3. So far you have not made a single argument as to why Laruelle's "non-philosophy" possesses worthwhile content or any justification for why it is a science except your vague opinion that it is "just because". You keep repeating vague platitudes about it being "the cutting edge of philosophy" or that it is "heretical" (it really it isn't, it's kind of banal really), and that I simply just do not see what you see. These are not arguments or reasons.

      If Laruelle is somehow doing science then explain this: how is he producing truth procedures within a given scientific terrain that demystify the world, provide explanatory depth, and lead to develops within the terrain in and of itself? What laws of motion has he uncovered, how do they accord to the inference to the best explanation, and everything that at minimal defines the concept of science. It does not provide anything in this scence, as marxism does as a scientific approach to society/history by uncovering the general laws *and* according to the principle of falsifiability (despite Popper's claims to the contrary) through a development of successive revolutions that in their successes also encounter limits and ways to test whether or not they fail. Laruelle is "scientific" just because, because you can make the concept of science mean whatever you like it to mean? If that's the case then anything can mean whatever you wish it to mean… Including Laruelle, which is why I suspect you actually like him: you yourself do not understand what he is saying but want to make him say whatever you wish him to say.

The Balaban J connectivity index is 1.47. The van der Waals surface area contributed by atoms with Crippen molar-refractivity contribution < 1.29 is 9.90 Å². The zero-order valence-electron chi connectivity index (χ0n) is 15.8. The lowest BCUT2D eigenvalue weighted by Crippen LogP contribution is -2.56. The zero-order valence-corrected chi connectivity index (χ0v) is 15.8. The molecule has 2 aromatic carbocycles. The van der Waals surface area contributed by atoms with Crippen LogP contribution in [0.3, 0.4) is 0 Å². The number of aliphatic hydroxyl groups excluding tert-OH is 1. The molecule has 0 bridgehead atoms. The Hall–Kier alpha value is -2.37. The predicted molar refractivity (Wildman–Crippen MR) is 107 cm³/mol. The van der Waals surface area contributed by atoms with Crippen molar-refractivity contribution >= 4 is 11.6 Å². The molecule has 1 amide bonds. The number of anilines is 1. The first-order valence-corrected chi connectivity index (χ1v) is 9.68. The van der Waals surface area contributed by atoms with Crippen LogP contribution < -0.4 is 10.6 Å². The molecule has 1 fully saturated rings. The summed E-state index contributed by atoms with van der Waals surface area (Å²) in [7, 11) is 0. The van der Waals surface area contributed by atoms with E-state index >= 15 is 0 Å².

Moreover, my complaint with Laruelle and science was not that his non-philosophy was "not scientific" but that he misunderstands science and philosophy's relationship to science. In fact I think it is *misreading* of Laruelle to claim that he is asserting that his non-philosophy is a science. He talks about the importance of science as opposed to philosophy, and there are points where I do agree with him but think his definition of both is either vague and/or problematical.